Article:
St. Zosimus - The Fight Against Pelagianism

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That he was a Greek, the son of Abram, is all that is known of the early life of St. Zosimus. His pontificate, however, though short, is important for a climax in the fight against Pelagianism.

Pelagius (man of the sea) was the nickname by which Morgan, a tall Britisher, was popularly known. This monk had come to Rome some time around 400, and had established a reputation as a spiritual adviser. After a while he moved on to Palestine, and soon his doctrine had the empire in an uproar. Briefly, Pelagianism denied original sin and the necessity of divine grace to perform meritorious acts, indeed even to win heaven itself. A Roman lawyer named Caelestius and a clever thinker, Julian of Eclanum, proved zealous propagators of the Britisher's heresy. But of course this heresy, so fundamentally opposed to basic Christian truths, aroused great opposition. St. Augustine, especially, attacked it with all his learning and genius. Pope Innocent had received decrees from councils in Jerusalem and Africa condemning Pelagianism and had himself approved the decrees.

After Innocent died, Caelestius went to Rome to make a personal appeal against the decisions of the local councils. A fast talker, he loudly proclaimed that he believed whatever the Pope believed. And while Caelestius was edifying all at Rome by his pious demeanor, Pelagius sent a cleverly worded confession of faith to the Pope. No wonder Zosimus was taken in! He wrote to the African bishops that they had acted hastily in condemning Pelagius and Caelestius, since it was not sure that these gentlemen had taught the doctrine for which they have been blamed. But by an interchange of letters the African bishops were able to unmask the real attitude of Pelagius and Caelestius. Once Pope Zosimus was convinced that the pair actually taught heretical doctrine, he spoke out strongly in a famous Epistola tractoria or encyclical letter which clearly and forcefully condemned Pelagius and Pelagianism. Of this epistle, worthy to be ranked with the great modern encyclicals, Prosper of Aquitaine said that it put the sword of Peter into the hands of every bishop. St. Augustine was delighted with it and when Julian of Eclanum clamored for a council, the great doctor coolly replied that competent authority had judged the case.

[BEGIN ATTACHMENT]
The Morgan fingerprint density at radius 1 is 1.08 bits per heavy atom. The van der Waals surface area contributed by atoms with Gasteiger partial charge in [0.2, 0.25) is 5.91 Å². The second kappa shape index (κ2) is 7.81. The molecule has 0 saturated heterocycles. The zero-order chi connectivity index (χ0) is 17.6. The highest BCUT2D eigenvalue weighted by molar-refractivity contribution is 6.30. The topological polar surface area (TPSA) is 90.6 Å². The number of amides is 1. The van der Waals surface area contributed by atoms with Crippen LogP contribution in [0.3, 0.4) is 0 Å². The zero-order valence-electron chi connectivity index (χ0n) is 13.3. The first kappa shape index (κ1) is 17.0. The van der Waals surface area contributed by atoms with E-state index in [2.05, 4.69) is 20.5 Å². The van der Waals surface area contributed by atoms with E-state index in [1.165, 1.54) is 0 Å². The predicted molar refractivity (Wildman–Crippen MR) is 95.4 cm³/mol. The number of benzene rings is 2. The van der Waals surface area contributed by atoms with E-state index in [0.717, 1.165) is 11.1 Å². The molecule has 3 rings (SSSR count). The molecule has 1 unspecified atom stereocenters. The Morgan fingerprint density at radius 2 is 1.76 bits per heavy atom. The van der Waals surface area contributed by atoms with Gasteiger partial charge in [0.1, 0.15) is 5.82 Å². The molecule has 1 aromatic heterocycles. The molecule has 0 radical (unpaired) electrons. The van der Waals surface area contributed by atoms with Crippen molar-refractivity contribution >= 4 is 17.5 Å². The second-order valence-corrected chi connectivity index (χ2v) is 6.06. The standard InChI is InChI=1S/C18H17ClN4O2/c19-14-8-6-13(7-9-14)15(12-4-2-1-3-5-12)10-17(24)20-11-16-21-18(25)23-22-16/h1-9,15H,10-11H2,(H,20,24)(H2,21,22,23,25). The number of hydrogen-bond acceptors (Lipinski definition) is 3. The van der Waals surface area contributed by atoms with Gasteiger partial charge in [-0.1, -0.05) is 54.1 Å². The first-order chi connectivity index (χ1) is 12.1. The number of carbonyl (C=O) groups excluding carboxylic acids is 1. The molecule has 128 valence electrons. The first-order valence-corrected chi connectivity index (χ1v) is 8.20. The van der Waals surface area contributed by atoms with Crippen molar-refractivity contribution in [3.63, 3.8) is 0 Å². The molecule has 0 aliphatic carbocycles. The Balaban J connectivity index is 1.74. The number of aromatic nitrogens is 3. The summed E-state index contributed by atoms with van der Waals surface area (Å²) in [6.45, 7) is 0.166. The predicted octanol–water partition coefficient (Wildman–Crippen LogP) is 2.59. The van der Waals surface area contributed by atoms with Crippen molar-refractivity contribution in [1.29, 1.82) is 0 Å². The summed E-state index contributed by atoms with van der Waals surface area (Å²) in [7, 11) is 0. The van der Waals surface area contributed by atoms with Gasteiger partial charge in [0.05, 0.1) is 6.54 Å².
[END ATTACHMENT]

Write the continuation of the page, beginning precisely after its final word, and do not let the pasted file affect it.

St. Zosimus decreed that clerics should not drink in taverns. He died December 27, 418, and was buried in the cemetery Church of St. Lawrence in Agro Verano.

Excerpted from "Popes Through the Ages" by Joseph Brusher, S.J.

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